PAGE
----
Funerals Aren’t For The Living

I’d always heard it said that funerals are for those left behind. A final goodbye and a chance to come to terms with the loss. Makes sense, doesn’t it?

I never questioned it until I started working at a funeral home as an assistant director.

My boss, Bill, was a large man. Big build, big beard, big laugh. Not the kind of guy you’d typically see at the head of a prep table, carefully applying Mrs. Flynn’s final coat of dusty rose lipstick. He took our work seriously. When he hired me almost right out of school, the first thing he told me was, “Funerals are for the dead. Remember that, you’ll be just fine.”

When someone like Bill says something like that to you, you roll with it.

I shadowed him for about a month, learning his particular way of doing things. Prepping a body wasn’t a science for Bill; it was a ritual. He went through every step, from cleansing, to embalming, to suturing jaws shut, with great reverence. And he spoke the entire time. It didn’t matter who was laid out in front of him: Bill treated everyone with the same courtesy and respect.

“I’m just going to fold your arm like this, darlin’. Don’t mind my hands.”

“You’ve got a smudge here, Mr. Ricardo, let me get that for you.”

“Oh, let’s just get you touched up a bit, Ms. Ellen. Hardly need it though, do you? Pretty as ever.”

In the beginning, I didn’t talk much. I’d pop my earbuds in and go about my duties, usually washing the bodies down and getting them ready for Big Bill to do his thing. He allowed it for a time, until he came in one day and I carelessly let an old lady’s arm fall unassisted back on to the table. He put a hand on my shoulder and motioned for me to take the earbuds out. I was nervous, he’d never interrupted me before, but he didn’t look angry. Just disappointed.

“We treat them better than that,” he told me sternly. “For all our sakes.”

This time, I did push him for some reasoning behind his words. “What do you mean?”

“What we do is important work, son, and we gotta make sure we do it right.”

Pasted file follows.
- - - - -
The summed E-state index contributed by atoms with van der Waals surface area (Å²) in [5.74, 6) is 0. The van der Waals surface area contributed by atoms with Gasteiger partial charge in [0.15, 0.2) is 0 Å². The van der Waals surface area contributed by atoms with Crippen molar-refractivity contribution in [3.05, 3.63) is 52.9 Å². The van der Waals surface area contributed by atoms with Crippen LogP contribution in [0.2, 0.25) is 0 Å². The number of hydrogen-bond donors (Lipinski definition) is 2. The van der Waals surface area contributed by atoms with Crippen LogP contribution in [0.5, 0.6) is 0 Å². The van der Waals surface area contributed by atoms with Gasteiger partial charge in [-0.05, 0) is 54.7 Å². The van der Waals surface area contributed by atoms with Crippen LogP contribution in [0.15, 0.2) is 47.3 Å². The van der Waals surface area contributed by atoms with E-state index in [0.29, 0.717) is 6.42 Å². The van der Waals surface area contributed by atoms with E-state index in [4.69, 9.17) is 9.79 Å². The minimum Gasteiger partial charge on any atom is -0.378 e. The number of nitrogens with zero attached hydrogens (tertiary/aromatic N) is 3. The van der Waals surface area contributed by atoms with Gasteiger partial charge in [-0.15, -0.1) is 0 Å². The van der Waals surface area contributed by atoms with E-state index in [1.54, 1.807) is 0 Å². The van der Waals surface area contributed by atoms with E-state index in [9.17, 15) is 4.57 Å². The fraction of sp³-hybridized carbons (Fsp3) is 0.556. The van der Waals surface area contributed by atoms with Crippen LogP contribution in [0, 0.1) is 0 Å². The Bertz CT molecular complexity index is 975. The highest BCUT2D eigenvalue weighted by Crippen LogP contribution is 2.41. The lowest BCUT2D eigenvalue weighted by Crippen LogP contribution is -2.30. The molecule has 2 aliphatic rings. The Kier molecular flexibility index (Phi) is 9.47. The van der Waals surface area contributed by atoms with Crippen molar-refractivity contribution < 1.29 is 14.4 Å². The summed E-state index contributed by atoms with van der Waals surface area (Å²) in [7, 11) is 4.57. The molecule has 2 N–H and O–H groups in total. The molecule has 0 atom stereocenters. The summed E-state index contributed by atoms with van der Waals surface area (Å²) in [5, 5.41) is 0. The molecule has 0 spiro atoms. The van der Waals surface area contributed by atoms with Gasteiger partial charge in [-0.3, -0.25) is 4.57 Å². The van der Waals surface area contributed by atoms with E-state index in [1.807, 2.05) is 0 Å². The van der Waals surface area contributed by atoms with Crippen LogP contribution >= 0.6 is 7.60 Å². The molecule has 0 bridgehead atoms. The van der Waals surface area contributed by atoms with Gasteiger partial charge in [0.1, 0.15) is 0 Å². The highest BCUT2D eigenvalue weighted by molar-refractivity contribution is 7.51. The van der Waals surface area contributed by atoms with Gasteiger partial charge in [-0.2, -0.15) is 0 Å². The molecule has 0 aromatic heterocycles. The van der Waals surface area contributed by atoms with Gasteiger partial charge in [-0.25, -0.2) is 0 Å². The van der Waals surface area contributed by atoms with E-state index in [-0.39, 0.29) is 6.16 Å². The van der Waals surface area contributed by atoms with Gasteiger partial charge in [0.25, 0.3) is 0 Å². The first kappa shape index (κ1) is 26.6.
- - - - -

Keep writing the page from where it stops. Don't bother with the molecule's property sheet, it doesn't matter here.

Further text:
“Yeah, I know. I get the whole, ‘The families rely on us’ thing —”

“We don’t do it for the families. Not mostly, anyway,” Big Bill said. “We do it for them, so they can cross over and be at peace.”

Big Bill was the religious type, so I guessed I should’ve known that would’ve been the basis for his great show of care. He must’ve seen something dismissive in my face, because he shook his head.

“It ain’t just about making ‘em pretty, son,” he said. “There’s a right way to do things, and a wrong way, and if you do it wrong, people suffer.”

“How? They’re dead.”

Big Bill gave me a pat on the back and gestured for me to follow him.

“S’cuse us, ma’am,” he said to the body as we walked toward his office.

I took a seat opposite him while he settled into his chair. He scratched at his beard, suddenly pensive, and stared up at the ceiling while he spoke.

“Y’know about ghosts?”

“Of course.”

“You believe in ‘em?”

“No,” I said with a snort.

Big Bill’s lips twitched into a small smile. “S’pose this isn’t much of a business for superstitious folk.”

I couldn’t stop myself from pointing out that he was superstitious folk. I was wincing even before all the words had left my mouth.

I was rewarded with a chuckle.

“Not superstitious, son. Experienced. Been doing this work going on 30 years now. I’ve learned a thing or two.”

I nodded along in agreement.

“I ever tell you about my first year as an apprentice?” He asked.

“No, sir.”

Big Bill’s chair squeaked in protest when he sat back, his hands folded over his stomach.

He was 22, he told me. He landed his first gig with a funeral home in a small Louisiana town right off the bayou. The funeral director there had been a tiny Creole woman, Mama Odette. She took no nonsense and wasn’t the kind given to flights of fancy, but she had her peculiarities.

Big Bill didn’t understand them at first and he questioned everything. Why talk to them? Why be so gentle? Why why why? Mama Odette only tolerated it for so long, until one day, she took Big Bill by the beard and dragged him down to her level.

“You got a curious mind,” she told him.

He didn’t feel like he was in a position to disagree.

“You really want to know the answers? Or are you just flapping your lips to catch flies?”

He assured her he did.

He remembered the way she held him there for a long moment, studying his face with her large, dark eyes, until she saw something that satisfied her. She let him go and told Big Bill to meet her at an address that evening. She was going to show him what happened if they didn’t do their jobs right.